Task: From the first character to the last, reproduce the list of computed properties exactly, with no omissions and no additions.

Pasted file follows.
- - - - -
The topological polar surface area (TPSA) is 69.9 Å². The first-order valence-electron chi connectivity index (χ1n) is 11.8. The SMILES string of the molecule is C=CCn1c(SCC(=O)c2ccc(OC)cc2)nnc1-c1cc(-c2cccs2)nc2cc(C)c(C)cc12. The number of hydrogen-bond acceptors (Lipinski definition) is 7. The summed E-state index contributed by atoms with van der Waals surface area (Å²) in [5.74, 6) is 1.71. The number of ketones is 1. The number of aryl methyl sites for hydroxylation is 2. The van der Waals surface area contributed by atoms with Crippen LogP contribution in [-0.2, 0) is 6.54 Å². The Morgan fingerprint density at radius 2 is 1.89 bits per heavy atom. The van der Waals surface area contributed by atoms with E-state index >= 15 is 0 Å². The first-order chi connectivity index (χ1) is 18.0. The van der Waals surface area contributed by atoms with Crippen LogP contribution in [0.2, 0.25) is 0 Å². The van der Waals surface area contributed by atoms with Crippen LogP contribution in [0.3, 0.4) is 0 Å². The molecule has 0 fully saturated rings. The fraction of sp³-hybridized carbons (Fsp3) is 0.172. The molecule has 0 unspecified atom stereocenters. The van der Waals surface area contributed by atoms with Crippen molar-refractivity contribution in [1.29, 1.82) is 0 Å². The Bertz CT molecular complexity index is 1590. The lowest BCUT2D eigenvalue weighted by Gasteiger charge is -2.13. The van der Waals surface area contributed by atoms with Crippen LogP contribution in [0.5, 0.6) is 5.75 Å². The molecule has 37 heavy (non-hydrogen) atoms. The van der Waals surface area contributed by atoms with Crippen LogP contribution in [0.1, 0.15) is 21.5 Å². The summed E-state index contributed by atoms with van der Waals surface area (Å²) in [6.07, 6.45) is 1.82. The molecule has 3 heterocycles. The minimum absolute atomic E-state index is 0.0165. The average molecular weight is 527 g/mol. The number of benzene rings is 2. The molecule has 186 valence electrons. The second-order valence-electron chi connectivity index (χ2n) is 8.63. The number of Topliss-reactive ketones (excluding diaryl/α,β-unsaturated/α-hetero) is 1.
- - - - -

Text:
The topological polar surface area (TPSA) is 69.9 Å². The first-order valence-electron chi connectivity index (χ1n) is 11.8. The SMILES string of the molecule is C=CCn1c(SCC(=O)c2ccc(OC)cc2)nnc1-c1cc(-c2cccs2)nc2cc(C)c(C)cc12. The number of hydrogen-bond acceptors (Lipinski definition) is 7. The summed E-state index contributed by atoms with van der Waals surface area (Å²) in [5.74, 6) is 1.71. The number of ketones is 1. The number of aryl methyl sites for hydroxylation is 2. The van der Waals surface area contributed by atoms with Crippen LogP contribution in [-0.2, 0) is 6.54 Å². The Morgan fingerprint density at radius 2 is 1.89 bits per heavy atom. The van der Waals surface area contributed by atoms with E-state index >= 15 is 0 Å². The first-order chi connectivity index (χ1) is 18.0. The van der Waals surface area contributed by atoms with Crippen LogP contribution in [0.2, 0.25) is 0 Å². The van der Waals surface area contributed by atoms with Crippen LogP contribution in [0.3, 0.4) is 0 Å². The molecule has 0 fully saturated rings. The fraction of sp³-hybridized carbons (Fsp3) is 0.172. The molecule has 0 unspecified atom stereocenters. The van der Waals surface area contributed by atoms with Crippen molar-refractivity contribution in [1.29, 1.82) is 0 Å². The Bertz CT molecular complexity index is 1590. The lowest BCUT2D eigenvalue weighted by Gasteiger charge is -2.13. The van der Waals surface area contributed by atoms with Crippen LogP contribution in [0.5, 0.6) is 5.75 Å². The molecule has 37 heavy (non-hydrogen) atoms. The van der Waals surface area contributed by atoms with Crippen LogP contribution in [0.1, 0.15) is 21.5 Å². The summed E-state index contributed by atoms with van der Waals surface area (Å²) in [6.07, 6.45) is 1.82. The molecule has 3 heterocycles. The minimum absolute atomic E-state index is 0.0165. The average molecular weight is 527 g/mol. The number of benzene rings is 2. The molecule has 186 valence electrons. The second-order valence-electron chi connectivity index (χ2n) is 8.63. The number of Topliss-reactive ketones (excluding diaryl/α,β-unsaturated/α-hetero) is 1.